Illinois defense achieves ‘redemption’ after Iowa win



By Daniel Johnson

The Illini defensive line was supposed to be the strength of the 2008 team, supposed to pressure the quarterback with four down linemen and supposed to set the tone on the field. But injury and personal issues hampered the unit’s play.

The improvised play of the line may best be exemplified by Will Davis being forced to play out of position early in the season.

After stringing together solid efforts in recent weeks, the Illinois defense registered arguably its best game of the year, recording six sacks, two interceptions and a touchdown.

“We were definitely coming in playing for this year and last year, playing for redemption,” defensive tackle Josh Brent said.

Head coach Ron Zook asked his defense to play with emotion at the beginning of the year and pleaded for passion from the group after the slow start. Zook and the rest of his staff have had their wish granted of late, and now, it’s up to them to keep the players in check.

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“Everybody was high on emotion, the coaches were trying to calm us down a little bit to stay focused, but everybody was up; it really shows,” Davis said.

Linebacker Brit Miller cited the emotion as the driving force behind his teammates’ play and the reason they were able to score their third touchdown of the year.

“That’s one of the best feelings in the world, making big plays and celebrating with your teammates in the end zone on defense,” Miller said.

Sack, FF, FR, TD by Dere Hicks

The defense’s touchdown proved to be one of the most important plays of the game in stopping Iowa’s first drive of the fourth quarter and giving the team a much-needed emotional boost.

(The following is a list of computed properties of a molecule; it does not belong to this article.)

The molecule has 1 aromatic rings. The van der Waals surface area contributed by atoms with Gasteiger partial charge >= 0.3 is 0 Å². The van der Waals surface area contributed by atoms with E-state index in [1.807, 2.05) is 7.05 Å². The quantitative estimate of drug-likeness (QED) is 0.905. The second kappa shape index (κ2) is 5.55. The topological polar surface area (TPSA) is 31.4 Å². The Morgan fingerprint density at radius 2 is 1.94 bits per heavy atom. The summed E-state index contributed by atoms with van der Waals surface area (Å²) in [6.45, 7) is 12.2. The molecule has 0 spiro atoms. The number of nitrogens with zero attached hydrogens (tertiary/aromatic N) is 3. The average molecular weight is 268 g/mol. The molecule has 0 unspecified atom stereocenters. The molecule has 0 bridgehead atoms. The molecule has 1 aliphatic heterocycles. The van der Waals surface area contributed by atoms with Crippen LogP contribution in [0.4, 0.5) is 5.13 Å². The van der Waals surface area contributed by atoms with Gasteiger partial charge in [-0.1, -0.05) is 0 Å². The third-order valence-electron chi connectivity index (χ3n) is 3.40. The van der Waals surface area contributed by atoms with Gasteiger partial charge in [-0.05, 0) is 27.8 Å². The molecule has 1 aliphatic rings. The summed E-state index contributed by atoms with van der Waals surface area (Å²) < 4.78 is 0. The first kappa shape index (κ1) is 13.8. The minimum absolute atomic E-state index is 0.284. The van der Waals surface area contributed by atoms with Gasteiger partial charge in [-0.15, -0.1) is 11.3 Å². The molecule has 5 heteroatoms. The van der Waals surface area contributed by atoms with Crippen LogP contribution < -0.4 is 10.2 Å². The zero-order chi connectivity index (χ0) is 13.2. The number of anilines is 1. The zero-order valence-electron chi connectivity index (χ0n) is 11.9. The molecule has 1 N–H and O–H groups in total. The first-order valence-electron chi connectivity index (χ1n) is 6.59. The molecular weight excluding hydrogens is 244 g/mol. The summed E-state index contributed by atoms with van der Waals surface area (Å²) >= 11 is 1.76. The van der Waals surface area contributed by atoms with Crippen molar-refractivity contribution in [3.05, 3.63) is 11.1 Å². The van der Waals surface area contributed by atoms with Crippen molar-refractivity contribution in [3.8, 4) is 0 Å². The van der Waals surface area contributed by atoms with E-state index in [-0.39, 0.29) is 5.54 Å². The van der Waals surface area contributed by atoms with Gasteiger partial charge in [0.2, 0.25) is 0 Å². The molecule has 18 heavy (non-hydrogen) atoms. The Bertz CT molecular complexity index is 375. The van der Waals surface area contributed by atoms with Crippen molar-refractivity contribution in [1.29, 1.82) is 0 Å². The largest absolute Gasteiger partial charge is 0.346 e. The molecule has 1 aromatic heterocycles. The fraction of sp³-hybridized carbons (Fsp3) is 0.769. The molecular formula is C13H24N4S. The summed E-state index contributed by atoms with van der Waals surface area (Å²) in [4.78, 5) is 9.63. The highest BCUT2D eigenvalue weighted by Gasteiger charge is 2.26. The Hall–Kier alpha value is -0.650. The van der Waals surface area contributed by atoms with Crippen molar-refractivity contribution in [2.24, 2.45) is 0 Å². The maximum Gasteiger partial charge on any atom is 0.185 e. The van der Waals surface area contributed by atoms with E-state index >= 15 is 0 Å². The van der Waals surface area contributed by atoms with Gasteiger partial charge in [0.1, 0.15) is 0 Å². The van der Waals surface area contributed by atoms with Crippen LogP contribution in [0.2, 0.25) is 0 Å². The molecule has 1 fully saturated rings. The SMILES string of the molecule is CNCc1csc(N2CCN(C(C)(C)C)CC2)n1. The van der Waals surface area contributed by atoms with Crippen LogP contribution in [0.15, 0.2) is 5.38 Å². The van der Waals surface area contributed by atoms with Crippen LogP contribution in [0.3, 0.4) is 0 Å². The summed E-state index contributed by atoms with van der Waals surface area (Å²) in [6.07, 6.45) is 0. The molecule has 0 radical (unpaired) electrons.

The play by Hicks ended with the first touchdown of his collegiate career, his last coming in prep school in 2005. The sack was of little surprise to Hicks. After practicing this week, he anticipated a greater role in pressuring Iowa quarterback Ricky Stanzi.

“All week Coach Zook was saying that I needed to be in a position to make plays for the defense,” Hicks said. “I feel like I’ve been playing solid all year, and he moved me into the nickel, and he sent me in a nickel blitz off the edge.”

Hicks pursued Stanzi from the left side of the offensive line and flushed him to the right and into a group of Illinois defenders. Hicks’ arm met Stanzi’s and spat the ball out into the southeast corner of the field. Hicks locked in on the ball, not giving any of his teammates a shot at glory.

“I was right there, he picked it up right before I did,” Miller said.

“Dere made a great play on the quarterback, I was able to get up there and I saw the ball pop out. But a lot of times you want those athletic guys to pick it up, they’re just better at it.”

Eddie McGee, Wide Receiver

Eddie McGee practiced at wide receiver on and off for the past two years. But from the first play of the game, it was obvious McGee would see significant playing time.

McGee, who is typically one of the signal callers for Juice Williams on the sidelines, was not to be found with the group Saturday.

Rather, the sophomore was preparing with the rest of the receivers.

“During the week, the coaches told me I would be out there playing receiver,” McGee said. “I obviously can’t be playing receiver and doing signals.”

After his breakout performance, McGee responded to being compared to former Steelers’ quarterback Kordell Stewart.

“Yeah, I remember Kordell,” McGee said. “This is Juice’s team, though.

Juice has got the keys to the Porsche. He’s whipping it, so I’m just in the backseat for the ride.”

And although the quarterback-by-nature didn’t throw at all Saturday, the obvious question was whether he would be used in play packages that would involve him using his arms for more than catching.

“Well,” McGee said, nodding his head up and down, “maybe.”